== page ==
By Bozorgmore Sharafedin
LONDON (Reuters) – Oil prices rose more than $ 1 on Tuesday, recovering some of the losses from the previous session, as increased demand in Europe and the United States outweighed concerns about a surge in COVID cases. in Asian countries.
It was up $ 1.20, or 1.7%, to $ 70.24 a barrel at 0858 GMT, and US oil was up $ 1.47 cents, or 2.2%, to $ 67.95 a barrel.
Both contracts fell about 2.5% on Monday, but analysts believe the pandemic’s setback won’t last long.
“This turbulence should remain temporary, especially as Western world oil demand is back at or above pre-pandemic levels and is depleting global supplies,” said Nortbert Ruecker, an analyst at Swiss bank Julius Baer.
Inventories of gasoline, gasoline and other products are likely to have fallen in the past week, and gasoline stocks are forecast to fall for the fourth consecutive period, a preliminary Reuters poll showed on Monday. [EIS/S]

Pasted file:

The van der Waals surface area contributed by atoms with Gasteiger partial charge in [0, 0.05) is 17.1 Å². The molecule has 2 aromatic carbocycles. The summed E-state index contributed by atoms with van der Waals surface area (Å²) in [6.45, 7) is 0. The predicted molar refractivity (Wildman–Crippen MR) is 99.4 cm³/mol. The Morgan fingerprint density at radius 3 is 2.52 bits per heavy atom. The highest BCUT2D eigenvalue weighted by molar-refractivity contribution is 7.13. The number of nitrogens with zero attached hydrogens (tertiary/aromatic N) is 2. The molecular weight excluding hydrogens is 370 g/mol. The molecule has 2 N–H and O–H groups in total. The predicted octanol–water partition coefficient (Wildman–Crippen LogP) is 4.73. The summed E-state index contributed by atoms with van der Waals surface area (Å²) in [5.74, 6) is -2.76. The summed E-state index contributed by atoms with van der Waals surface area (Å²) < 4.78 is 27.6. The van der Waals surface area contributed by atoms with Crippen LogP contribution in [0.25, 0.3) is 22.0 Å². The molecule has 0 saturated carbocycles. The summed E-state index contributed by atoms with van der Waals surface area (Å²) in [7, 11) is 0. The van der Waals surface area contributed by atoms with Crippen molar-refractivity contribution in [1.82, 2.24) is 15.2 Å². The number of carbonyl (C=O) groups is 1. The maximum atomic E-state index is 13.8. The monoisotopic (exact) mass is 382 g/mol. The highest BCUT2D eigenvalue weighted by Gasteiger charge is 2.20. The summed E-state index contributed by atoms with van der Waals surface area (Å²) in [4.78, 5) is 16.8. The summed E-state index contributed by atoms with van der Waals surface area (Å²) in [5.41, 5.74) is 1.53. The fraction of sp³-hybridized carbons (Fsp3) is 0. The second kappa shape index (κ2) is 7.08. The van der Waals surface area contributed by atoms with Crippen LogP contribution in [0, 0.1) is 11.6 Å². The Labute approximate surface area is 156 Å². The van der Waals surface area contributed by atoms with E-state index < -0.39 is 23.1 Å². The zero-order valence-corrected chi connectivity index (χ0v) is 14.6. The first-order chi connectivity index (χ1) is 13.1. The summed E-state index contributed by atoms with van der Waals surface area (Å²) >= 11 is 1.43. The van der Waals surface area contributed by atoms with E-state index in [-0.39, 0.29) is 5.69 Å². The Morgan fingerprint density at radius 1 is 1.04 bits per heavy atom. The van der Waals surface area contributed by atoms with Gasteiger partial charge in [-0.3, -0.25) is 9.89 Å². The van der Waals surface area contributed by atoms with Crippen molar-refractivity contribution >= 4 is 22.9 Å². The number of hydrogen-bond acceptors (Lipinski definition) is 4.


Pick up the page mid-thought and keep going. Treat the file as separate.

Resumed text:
Crude inventories are expected to have fallen about 1.1 barrels in the week to Aug. 6, according to the average estimate of six analysts polled by Reuters.
In the United States, the Senate is set to vote to pass a $ 1 trillion infrastructure bill later Tuesday, which, if passed, would boost the economy and demand for oil products, analysts said.
Successful vaccination programs in the West and encouraging economic data are in stark contrast to the growing infection in the East.
In Australia, police force is on the streets to enforce COVID-related restrictions and some cities in China, the world’s leading crude oil importer, have stepped up massive testing as authorities try to stamp out a new wave of the virus.
“The negative developments surrounding COVID-19 have certainly left investors nervous, and caution is likely to remain the name of the game for the next several days,” said Lukman Otunuga, analyst at FXTM.
This week’s economic data, especially the US Consumer Price Index on Wednesday, will provide guidance on how strongly the virus will affect global and regional oil consumption, analysts said.
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